If you are thinking about building your own axe handle you will find there are two main choices of material, Ash and Hickory. Unfortunately for me, neither of these materials were available in 3 x 3 stock like I needed. Consequently, I went with a 3 x 3 piece of oak. I actually purchased two of these stock pieces and kept one for a backup in case something went wrong with the first one.
Below is a video giving you an overview of the build process.
Things I Used For Tis Project:
I started with an old handle to use as a template. I laid the old handle on top of the 3 x 3 stock and positioned it so that the grain that would be mostly vertical throughout the entire length of the handle.
Once I was happy with the orientation I simply traced the handle on all four sides of the square stock I was working with.
And then took the piece of square stock over to the band saw and began cutting out the shape of the ax handle. I started by first cutting the side profile and then rotated peace 90° and begin cutting the top and bottom profile. At this point I am just roughing in the shape of the axe handle and not trying to make very precise cuts. Just getting the bulk of the material out of the way.
The angled portion at the bottom of the axe handle is known as a “fawns foot”. Do not cut the funds foot at the bandsaw. The bottom of the axe handle needs to remain square so that you can hammer on it with a mallet when hanging the axe head.
The bandsaw removes a lot of material very quickly. If you are repeating this project, be very careful not to accidentally cut away too much material. The fine detail work can be completed with less aggressive tools.
There are a variety of tools which can handle the detail work of the axe handle. Unfortunately I had to make a second handle because I made a mistake on the first handle. For the second handle, I chose a belt sander to sand down the roughed out shape to the near finished shape. Alternatively, a draw knife or a spoke shave can also be used. After sanding down the rough shape, I moved over to hand sanding the handle down to 220 grit.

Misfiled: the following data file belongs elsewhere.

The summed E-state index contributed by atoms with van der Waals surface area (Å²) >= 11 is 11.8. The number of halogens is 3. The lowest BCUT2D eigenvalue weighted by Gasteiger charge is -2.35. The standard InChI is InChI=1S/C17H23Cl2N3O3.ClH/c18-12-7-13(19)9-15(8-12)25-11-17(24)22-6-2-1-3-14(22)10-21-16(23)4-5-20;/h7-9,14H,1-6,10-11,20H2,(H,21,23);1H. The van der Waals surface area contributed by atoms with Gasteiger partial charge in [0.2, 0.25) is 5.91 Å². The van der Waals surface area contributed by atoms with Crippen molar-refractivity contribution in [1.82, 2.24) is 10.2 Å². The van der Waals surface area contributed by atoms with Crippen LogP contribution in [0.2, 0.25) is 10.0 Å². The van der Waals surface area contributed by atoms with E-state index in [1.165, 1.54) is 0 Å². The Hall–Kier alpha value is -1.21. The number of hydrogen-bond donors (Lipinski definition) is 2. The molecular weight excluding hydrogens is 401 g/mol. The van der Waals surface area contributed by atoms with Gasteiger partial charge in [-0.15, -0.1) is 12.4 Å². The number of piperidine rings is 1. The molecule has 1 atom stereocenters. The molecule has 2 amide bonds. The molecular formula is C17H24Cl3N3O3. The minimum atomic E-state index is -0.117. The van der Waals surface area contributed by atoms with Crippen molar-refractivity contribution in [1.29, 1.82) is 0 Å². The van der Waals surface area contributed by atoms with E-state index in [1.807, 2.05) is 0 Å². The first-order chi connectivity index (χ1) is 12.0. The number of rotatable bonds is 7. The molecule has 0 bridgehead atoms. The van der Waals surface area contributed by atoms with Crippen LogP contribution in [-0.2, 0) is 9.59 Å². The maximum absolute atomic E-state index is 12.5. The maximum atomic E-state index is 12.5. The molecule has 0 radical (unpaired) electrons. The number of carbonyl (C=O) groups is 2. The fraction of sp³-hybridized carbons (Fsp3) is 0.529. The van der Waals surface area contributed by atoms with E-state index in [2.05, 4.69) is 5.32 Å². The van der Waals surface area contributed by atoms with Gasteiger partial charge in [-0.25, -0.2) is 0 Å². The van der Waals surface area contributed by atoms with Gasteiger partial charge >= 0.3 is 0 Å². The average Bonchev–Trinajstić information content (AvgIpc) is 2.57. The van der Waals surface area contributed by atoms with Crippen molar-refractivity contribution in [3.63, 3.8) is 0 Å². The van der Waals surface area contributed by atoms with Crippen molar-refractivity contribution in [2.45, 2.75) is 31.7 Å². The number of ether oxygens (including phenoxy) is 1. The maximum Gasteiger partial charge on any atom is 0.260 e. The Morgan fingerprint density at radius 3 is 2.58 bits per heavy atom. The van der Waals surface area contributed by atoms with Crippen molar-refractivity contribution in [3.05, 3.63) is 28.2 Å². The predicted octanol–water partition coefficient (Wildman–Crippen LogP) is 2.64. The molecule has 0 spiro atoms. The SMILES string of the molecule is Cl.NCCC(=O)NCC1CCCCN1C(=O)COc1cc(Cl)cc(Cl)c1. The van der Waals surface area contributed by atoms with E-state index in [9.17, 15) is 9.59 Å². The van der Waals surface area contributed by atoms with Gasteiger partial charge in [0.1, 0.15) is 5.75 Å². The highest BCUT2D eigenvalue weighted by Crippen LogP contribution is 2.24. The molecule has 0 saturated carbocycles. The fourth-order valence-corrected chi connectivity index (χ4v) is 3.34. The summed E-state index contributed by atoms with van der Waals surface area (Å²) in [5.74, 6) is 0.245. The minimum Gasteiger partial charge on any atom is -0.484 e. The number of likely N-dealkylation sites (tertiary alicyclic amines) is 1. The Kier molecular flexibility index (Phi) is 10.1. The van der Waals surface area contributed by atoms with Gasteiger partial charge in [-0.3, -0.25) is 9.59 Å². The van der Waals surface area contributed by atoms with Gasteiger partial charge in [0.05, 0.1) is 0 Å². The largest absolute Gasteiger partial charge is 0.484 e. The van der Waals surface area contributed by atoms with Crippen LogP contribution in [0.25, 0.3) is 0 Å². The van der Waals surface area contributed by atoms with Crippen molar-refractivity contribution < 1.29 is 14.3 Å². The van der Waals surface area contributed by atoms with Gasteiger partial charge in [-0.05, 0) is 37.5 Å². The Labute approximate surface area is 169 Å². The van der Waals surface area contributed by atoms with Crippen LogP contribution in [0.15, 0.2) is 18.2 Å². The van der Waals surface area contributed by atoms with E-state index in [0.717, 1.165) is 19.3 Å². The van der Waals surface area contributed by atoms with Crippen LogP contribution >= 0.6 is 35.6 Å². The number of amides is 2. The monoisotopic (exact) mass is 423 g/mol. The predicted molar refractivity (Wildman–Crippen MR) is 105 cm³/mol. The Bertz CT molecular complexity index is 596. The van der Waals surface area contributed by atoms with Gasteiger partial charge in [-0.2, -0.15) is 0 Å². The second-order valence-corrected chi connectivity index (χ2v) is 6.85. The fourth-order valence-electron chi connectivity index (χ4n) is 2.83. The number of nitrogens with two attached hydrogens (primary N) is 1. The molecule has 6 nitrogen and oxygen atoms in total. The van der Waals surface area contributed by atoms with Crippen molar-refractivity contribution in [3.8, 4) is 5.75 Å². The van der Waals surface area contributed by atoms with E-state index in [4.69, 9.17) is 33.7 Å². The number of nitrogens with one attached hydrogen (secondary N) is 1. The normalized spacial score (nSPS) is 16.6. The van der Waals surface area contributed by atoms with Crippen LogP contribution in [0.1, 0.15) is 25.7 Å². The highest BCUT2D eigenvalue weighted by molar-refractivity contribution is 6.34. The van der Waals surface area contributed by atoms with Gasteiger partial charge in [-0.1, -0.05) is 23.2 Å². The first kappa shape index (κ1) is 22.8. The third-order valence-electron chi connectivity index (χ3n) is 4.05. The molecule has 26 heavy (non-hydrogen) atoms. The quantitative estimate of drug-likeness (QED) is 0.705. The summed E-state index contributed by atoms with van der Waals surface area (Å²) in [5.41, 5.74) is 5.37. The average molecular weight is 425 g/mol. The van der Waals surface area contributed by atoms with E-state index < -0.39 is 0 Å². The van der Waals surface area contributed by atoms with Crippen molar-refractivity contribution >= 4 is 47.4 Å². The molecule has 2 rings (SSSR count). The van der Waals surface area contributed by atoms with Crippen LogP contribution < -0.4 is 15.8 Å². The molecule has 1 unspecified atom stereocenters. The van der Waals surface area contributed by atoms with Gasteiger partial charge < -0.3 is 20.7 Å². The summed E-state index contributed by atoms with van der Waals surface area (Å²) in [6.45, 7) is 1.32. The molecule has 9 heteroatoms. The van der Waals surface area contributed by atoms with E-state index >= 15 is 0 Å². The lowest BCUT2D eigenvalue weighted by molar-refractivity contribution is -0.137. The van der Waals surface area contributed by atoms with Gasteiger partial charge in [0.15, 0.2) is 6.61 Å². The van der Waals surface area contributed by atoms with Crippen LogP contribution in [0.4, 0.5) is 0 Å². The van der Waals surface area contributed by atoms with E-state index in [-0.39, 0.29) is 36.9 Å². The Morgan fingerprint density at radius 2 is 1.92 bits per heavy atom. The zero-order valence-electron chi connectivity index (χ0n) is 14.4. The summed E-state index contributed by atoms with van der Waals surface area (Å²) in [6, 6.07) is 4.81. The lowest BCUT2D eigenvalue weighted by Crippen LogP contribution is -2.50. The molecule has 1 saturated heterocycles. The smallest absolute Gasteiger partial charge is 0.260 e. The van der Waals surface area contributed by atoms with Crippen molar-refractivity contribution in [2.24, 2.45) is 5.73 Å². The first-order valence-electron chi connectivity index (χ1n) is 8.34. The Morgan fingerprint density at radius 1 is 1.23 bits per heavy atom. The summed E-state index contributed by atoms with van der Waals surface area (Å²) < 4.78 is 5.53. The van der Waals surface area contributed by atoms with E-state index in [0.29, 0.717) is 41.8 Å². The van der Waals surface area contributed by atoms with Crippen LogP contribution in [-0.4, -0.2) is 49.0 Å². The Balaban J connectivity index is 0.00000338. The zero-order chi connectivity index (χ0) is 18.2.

The top of the axe that the head hangs on is known as the “eye of the handle”. I used power tools to shape the eye of the first handle and it was difficult to precisely control the material removal. On the second handle, I opted for hand tools which were much more controllable. The tools I reached for on the second handle were a “rasp” and a “4 in hand”.
With a little patience, I was able to shape the eye of the handle perfectly. I then focused on hanging the head.
Much like shaping the eye, hanging the head requires a lot of patience. You will have to hang the head on the eye until it is seated, then tap it back off of the eye, examine the rub marks on the eye of the handle, then remove a little more material until you get nice even rub patterns from the axe head.
Once I was satisfied with the pattern of the rub marks, I took the handle over to the bandsaw and cut a slot into the eye for the wedge. The depths of the wedge cut should be three quarters of the links of the axe head itself; in my case, this was about 3 inches.
Now on to making the wedge. The wedge needs to be made from a soft material. I chose to make my wedge out of Poplar and just cut some material on the band saw in a wedge shape.
Before driving in the wedge, I covered it and wood glue to ensure that it will bond well to the eye of the handle. I then hung the head one last time. Slowly but surely, I drove the wedge into the eye until it would not drive any further. The axe head is now fully seated and mounted to the axe handle.
The excess wedge material can be cut flush to the top of the axe head with a coping saw.
The final step to shaping the axe handle, is cutting the angle bottom on the fawns foot. It’s easy to see now that cutting this shape early on would not provide a good square surface to hammer against when hanging the head.
After I little more finish sanding on the fawns foot, I applied boiled linseed oil to the handle as a finish.
Now, lets go chop some wood!